David Adjaye reveals designs for an interactive spy museum in Midtown

October 17, 2017

Renderings courtesy Adjaye Associates

One of the reasons for Ghanaian British architect David Adjaye’s rise to international fame is his work on renowned museums, from Washington D.C.’s National Museum of African American History and Culture to Denver’s Museum of Contemporary Art to the recently released plans for the Studio Museum in Harlem. And he’ll now add to that list, again in NYC, but this time the project is a bit on the lighter side. The Architect’s Newspaper reveals Adjaye Associates‘ renderings for SPYSCAPE, a spy museum and interactive experience that will open at 250 West 55th Street on February 16th. Spread over two floors in the office building, the exhibitions will be divided among individually designed pavilions, each one exploring one of the seven themes of spying. This format, according to the firm’s Associate Director Lucy Tilley, allowed them to “challenge the traditional museum typology with a design that straddles the physical and digital worlds.”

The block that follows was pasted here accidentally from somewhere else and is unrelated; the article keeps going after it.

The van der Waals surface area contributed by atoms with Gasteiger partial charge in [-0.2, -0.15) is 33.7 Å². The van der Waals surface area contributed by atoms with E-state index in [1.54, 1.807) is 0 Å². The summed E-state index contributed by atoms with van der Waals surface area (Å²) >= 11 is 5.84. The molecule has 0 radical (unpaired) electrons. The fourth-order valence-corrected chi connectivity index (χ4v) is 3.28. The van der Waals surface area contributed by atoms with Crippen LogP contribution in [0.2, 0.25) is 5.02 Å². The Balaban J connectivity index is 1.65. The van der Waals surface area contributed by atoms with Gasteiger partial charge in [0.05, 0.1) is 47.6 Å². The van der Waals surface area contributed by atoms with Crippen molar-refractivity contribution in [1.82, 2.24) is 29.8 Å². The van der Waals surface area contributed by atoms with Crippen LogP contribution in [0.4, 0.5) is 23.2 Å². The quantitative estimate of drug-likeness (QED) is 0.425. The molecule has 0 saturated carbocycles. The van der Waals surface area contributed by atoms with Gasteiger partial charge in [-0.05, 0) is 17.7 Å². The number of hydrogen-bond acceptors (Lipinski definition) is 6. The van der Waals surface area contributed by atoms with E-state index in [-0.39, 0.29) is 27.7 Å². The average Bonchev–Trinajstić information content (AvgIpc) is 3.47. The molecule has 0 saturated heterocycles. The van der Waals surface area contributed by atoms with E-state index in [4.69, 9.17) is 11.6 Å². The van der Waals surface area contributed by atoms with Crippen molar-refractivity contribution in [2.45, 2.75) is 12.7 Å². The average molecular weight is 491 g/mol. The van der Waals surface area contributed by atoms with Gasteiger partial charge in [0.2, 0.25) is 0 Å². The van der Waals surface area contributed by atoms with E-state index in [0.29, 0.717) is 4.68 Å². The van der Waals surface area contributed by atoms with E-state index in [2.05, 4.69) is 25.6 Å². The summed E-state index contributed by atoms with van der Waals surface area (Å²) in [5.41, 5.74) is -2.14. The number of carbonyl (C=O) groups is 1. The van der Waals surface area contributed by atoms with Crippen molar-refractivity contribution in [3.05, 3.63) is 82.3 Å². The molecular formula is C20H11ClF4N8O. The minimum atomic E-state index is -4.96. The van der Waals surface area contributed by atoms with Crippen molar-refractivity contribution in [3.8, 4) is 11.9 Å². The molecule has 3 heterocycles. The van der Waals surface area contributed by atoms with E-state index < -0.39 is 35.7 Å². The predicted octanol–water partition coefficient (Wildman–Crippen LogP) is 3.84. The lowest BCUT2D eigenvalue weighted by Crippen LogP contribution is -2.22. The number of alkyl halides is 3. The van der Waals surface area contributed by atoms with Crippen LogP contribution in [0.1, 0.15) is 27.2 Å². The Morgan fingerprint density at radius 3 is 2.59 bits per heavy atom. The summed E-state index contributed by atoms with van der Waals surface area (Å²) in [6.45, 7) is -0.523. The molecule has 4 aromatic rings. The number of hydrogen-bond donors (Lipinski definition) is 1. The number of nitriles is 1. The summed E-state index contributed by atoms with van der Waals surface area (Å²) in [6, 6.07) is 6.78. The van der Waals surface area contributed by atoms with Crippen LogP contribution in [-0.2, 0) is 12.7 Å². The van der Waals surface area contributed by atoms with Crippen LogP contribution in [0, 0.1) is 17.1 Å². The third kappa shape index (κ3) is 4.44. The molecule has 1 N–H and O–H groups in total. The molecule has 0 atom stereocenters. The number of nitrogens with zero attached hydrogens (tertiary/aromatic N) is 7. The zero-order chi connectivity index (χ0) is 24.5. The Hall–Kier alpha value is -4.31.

SPYSCAPE occupies a total of 60,000 square feet and, according to their site, uses a “collection of rare, authentic, spy artifacts” along with “storytelling and personalized experiences” to give visitors a chance to “explore their own spy skills to see how they can be relevant everyday, and even learn what kind of spy they’d be.” Some of the themes are surveillance, hacking, interrogation, and code breaking.

Apparently, it was developed with help from anonymous former station chiefs and intelligence agency directors (there’s even a testimonial from General David Petraeus on the site) — “from the team who cracked the Enigma, to the man who brought down the FBI’s most damaging traitor, to a teenager who hacked the CIA’s website.”

The surveillance pavilion is a giant drum covered in curved weathered steel panels

Adjaye’s overall design references the interiors of well-known spy organizations. Guests enter through a vaulted light canopy. This leads to a series of partially obscured circulation spaces that open to various multimedia experiences, which will include digital screens on the pavilions, walls, tables, and floors. To “create a sense of intrigue, curiosity and maybe a little dread,” according to the Architect’s Newspaper, the designers incorporated lighting techniques, transparent elements between floors, perforated screens, and bridges that continuously shift one’s focus. They’ve also used materials such as smoked glass, fiber cement, black linoleum, dark grey acoustic panels, and weathered steel to add to this mysterious feel.

The museum will also have a cafe, event space, and spy-themed book store. Tickets went on sale today and cost $39 for standard adult admittance. SPYSCAPE will be open until April 12, 2018.

[Via The Architect’s Newspaper]


Renderings courtesy Adjaye Associates

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